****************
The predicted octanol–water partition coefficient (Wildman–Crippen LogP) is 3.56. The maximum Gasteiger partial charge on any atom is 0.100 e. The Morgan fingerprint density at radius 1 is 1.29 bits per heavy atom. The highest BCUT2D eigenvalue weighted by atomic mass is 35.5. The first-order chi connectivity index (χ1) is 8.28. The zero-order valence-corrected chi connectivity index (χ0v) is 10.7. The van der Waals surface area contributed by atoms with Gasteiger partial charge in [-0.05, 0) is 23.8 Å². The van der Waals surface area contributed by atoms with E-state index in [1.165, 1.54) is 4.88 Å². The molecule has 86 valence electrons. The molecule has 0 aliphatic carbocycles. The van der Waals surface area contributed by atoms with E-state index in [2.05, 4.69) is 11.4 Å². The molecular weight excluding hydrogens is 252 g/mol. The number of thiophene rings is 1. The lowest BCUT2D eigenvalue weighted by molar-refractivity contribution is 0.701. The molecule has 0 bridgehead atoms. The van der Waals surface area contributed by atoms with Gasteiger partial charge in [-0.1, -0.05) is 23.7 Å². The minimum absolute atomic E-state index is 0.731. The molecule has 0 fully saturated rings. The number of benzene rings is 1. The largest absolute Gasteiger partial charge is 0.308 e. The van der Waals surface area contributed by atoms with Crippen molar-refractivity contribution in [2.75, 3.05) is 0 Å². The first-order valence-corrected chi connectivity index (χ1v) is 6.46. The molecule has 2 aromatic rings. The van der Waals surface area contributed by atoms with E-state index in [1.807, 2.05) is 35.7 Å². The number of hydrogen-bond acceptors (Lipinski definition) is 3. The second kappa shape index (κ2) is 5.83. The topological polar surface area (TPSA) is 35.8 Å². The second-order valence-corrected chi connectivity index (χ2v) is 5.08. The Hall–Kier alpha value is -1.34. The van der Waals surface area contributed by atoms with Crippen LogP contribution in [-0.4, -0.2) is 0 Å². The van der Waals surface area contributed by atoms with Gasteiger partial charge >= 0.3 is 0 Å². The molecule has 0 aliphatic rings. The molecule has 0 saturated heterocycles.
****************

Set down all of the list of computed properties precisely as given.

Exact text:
The predicted octanol–water partition coefficient (Wildman–Crippen LogP) is 3.56. The maximum Gasteiger partial charge on any atom is 0.100 e. The Morgan fingerprint density at radius 1 is 1.29 bits per heavy atom. The highest BCUT2D eigenvalue weighted by atomic mass is 35.5. The first-order chi connectivity index (χ1) is 8.28. The zero-order valence-corrected chi connectivity index (χ0v) is 10.7. The van der Waals surface area contributed by atoms with Gasteiger partial charge in [-0.05, 0) is 23.8 Å². The van der Waals surface area contributed by atoms with E-state index in [1.165, 1.54) is 4.88 Å². The molecule has 86 valence electrons. The molecule has 0 aliphatic carbocycles. The van der Waals surface area contributed by atoms with E-state index in [2.05, 4.69) is 11.4 Å². The molecular weight excluding hydrogens is 252 g/mol. The number of thiophene rings is 1. The lowest BCUT2D eigenvalue weighted by molar-refractivity contribution is 0.701. The molecule has 0 bridgehead atoms. The van der Waals surface area contributed by atoms with Gasteiger partial charge in [-0.1, -0.05) is 23.7 Å². The minimum absolute atomic E-state index is 0.731. The molecule has 0 fully saturated rings. The number of benzene rings is 1. The largest absolute Gasteiger partial charge is 0.308 e. The van der Waals surface area contributed by atoms with Crippen molar-refractivity contribution in [2.75, 3.05) is 0 Å². The first-order valence-corrected chi connectivity index (χ1v) is 6.46. The molecule has 2 aromatic rings. The van der Waals surface area contributed by atoms with E-state index in [1.807, 2.05) is 35.7 Å². The number of hydrogen-bond acceptors (Lipinski definition) is 3. The second kappa shape index (κ2) is 5.83. The topological polar surface area (TPSA) is 35.8 Å². The second-order valence-corrected chi connectivity index (χ2v) is 5.08. The Hall–Kier alpha value is -1.34. The van der Waals surface area contributed by atoms with Crippen LogP contribution in [-0.4, -0.2) is 0 Å². The van der Waals surface area contributed by atoms with Gasteiger partial charge >= 0.3 is 0 Å². The molecule has 0 aliphatic rings. The molecule has 0 saturated heterocycles.